what I wrote last night still stands.  This organization is doing great things for children in need in the world.  For that I am thankful.  And for those who decided in the past 24 hours to sponsor a child as a way to support World Vision’s decision to be more accepting, my fingers are crossed and I’m hoping that they will continue to sponsor these children in need.  Even though the shoe is on the other foot, so to speak, another thing I said last night still stands–these children did nothing to deserve this.  Don’t make them suffer for any decisions that are being made.  We are called to love, and that’s what we should continue to do.

And yet, my heart aches for those who felt like they were finally being included, being invited to join in “Red Rover” or “Colored Ribbons” or freeze tag.  Or kickball.  Only to find themselves once again pushed off to the side, last ones picked for the team…..or never chosen at all.  Just kidding, y’all, we didn’t really mean to include you.

Tears.

I hear my Mama telling us in “that” tone of voice to behave, mind our p’s and q’s, and be kind to each other.  I see Aub huddled on the couch, taking time from her studies to read the hurtful things people said in response to yesterday’s announcement and the comments from today of people proclaiming victory in the name of the Very One who embraced and loved and hung out with the broken and the lost and the cast aside.  Just no.  Please.  And I see, through tears that I am holding back, the faces of my littles wondering what other reasons there could be for leaving someone out besides them not sharing their bicycle or for going inside to eat supper early.  This is one of those hard things to talk to them about–like the death of good people we love or why folks went to Africa and took people away from their homes and made them work for nothing.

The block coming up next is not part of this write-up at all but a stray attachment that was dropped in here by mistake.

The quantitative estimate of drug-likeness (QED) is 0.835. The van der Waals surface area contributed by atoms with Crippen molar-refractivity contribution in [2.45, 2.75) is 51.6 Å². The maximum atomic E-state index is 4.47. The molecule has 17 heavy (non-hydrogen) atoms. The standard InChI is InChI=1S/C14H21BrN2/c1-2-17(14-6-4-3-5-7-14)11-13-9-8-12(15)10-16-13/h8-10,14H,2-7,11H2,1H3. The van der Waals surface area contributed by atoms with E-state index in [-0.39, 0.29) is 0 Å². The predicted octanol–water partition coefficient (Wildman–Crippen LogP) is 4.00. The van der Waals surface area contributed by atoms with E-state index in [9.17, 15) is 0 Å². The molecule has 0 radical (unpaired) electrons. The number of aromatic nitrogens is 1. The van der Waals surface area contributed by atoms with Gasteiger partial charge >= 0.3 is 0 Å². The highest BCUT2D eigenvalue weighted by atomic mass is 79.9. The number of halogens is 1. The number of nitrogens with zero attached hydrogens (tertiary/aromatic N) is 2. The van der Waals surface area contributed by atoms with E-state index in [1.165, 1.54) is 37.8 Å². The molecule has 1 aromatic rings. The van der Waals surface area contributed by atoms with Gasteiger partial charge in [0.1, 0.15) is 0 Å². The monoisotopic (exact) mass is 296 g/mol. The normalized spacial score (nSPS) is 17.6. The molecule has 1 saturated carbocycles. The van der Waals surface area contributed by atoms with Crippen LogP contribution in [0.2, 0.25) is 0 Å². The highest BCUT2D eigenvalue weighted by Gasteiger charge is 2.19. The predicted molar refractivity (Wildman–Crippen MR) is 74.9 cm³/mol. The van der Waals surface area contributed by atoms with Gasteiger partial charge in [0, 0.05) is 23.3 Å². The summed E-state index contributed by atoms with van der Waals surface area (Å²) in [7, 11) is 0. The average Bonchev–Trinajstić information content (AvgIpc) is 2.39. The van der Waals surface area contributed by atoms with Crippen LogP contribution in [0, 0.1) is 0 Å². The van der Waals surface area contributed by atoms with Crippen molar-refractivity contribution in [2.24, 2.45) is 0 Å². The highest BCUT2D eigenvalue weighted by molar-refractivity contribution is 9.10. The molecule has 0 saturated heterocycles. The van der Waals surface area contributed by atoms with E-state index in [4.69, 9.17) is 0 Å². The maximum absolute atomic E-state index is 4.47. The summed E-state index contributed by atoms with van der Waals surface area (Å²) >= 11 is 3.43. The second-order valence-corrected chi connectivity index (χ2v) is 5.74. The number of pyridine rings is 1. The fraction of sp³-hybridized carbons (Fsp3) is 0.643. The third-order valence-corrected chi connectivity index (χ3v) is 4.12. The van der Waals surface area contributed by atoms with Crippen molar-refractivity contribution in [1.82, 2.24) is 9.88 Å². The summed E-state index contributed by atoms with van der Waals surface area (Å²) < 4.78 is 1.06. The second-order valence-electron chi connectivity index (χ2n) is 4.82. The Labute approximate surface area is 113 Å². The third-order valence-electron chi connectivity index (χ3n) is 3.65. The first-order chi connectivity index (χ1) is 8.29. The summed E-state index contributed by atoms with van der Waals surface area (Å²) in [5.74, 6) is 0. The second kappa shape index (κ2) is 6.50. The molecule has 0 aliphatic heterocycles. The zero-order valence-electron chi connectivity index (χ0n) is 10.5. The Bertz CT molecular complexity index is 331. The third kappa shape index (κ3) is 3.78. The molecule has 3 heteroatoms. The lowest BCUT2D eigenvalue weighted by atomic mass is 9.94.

There’s just some things I can’t explain to them enough for it to make sense.

Because it. MAKES. NO. SENSE.

And that hurts.  And makes me mad.

That small train engine that stopped traffic yesterday as though it were a train engine pulling 100 cars gives me hope.  That’s why I had to find my voice.  I almost didn’t speak up.  I was worried about alienating or hurting my friends who believe differently.  The thing is I respect that folks can believe differently than I do.  I can still be friends and show respect, but I can no longer respect myself if I don’t say when I think something is wrong.  Which is why I couldn’t leave it to my eighteen year old to be the only one crying out “Not fair.”  I have to be able to look in all three of my children’s eyes and know I tried my best to change things for the better, that I didn’t just leave it for them to do.

We have a long way to go, and the past two days have proven that.  We have people–real people with names and faces and families and broken stories living on the streets and in the woods, in bus terminals and empty parking garages.  We have people who are turning their backs on their neighbors, the very ones they are called to love, because they are different.  And we are using words–words from the very same Book that tells us to love–to point fingers and draw lines of division and pain and hurt.

And it’s time to stop.

Let me give you a new command: Love one another. In the same way I loved you, you love one another. This is how everyone will recognize that you are my disciples—when they see the love you have for each other. –John 13:34-35 MSG 

This is how everyone will recognize you…..oh my.

Old, old words.

Calling us to a new way of living.

Even today.

Especially today.

This loving folks and living large is hard.

And yet, it’s all there is…..

Love.  To.  All.